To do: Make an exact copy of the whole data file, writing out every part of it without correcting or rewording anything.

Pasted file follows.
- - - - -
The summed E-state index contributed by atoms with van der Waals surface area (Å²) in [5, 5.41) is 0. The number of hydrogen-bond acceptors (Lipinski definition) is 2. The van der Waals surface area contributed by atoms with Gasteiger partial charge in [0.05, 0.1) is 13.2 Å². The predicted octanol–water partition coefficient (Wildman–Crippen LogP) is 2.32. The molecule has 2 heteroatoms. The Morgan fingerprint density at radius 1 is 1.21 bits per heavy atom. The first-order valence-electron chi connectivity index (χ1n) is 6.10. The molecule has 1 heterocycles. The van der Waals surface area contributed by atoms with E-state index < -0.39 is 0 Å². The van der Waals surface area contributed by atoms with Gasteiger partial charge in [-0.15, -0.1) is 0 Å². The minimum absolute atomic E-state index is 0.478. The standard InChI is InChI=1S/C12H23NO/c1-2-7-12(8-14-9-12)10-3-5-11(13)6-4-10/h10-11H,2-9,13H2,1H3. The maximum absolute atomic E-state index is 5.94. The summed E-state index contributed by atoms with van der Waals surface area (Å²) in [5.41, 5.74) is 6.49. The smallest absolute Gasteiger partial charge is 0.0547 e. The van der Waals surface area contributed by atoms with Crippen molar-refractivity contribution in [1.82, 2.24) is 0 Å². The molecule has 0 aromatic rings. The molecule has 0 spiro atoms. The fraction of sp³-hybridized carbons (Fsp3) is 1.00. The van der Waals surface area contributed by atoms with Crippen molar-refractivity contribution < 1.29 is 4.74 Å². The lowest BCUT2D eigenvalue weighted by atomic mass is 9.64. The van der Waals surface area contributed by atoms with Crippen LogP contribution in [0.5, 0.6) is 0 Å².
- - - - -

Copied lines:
The summed E-state index contributed by atoms with van der Waals surface area (Å²) in [5, 5.41) is 0. The number of hydrogen-bond acceptors (Lipinski definition) is 2. The van der Waals surface area contributed by atoms with Gasteiger partial charge in [0.05, 0.1) is 13.2 Å². The predicted octanol–water partition coefficient (Wildman–Crippen LogP) is 2.32. The molecule has 2 heteroatoms. The Morgan fingerprint density at radius 1 is 1.21 bits per heavy atom. The first-order valence-electron chi connectivity index (χ1n) is 6.10. The molecule has 1 heterocycles. The van der Waals surface area contributed by atoms with E-state index < -0.39 is 0 Å². The van der Waals surface area contributed by atoms with Gasteiger partial charge in [-0.15, -0.1) is 0 Å². The minimum absolute atomic E-state index is 0.478. The standard InChI is InChI=1S/C12H23NO/c1-2-7-12(8-14-9-12)10-3-5-11(13)6-4-10/h10-11H,2-9,13H2,1H3. The maximum absolute atomic E-state index is 5.94. The summed E-state index contributed by atoms with van der Waals surface area (Å²) in [5.41, 5.74) is 6.49. The smallest absolute Gasteiger partial charge is 0.0547 e. The van der Waals surface area contributed by atoms with Crippen molar-refractivity contribution in [1.82, 2.24) is 0 Å². The molecule has 0 aromatic rings. The molecule has 0 spiro atoms. The fraction of sp³-hybridized carbons (Fsp3) is 1.00. The van der Waals surface area contributed by atoms with Crippen molar-refractivity contribution < 1.29 is 4.74 Å². The lowest BCUT2D eigenvalue weighted by atomic mass is 9.64. The van der Waals surface area contributed by atoms with Crippen LogP contribution in [0.5, 0.6) is 0 Å².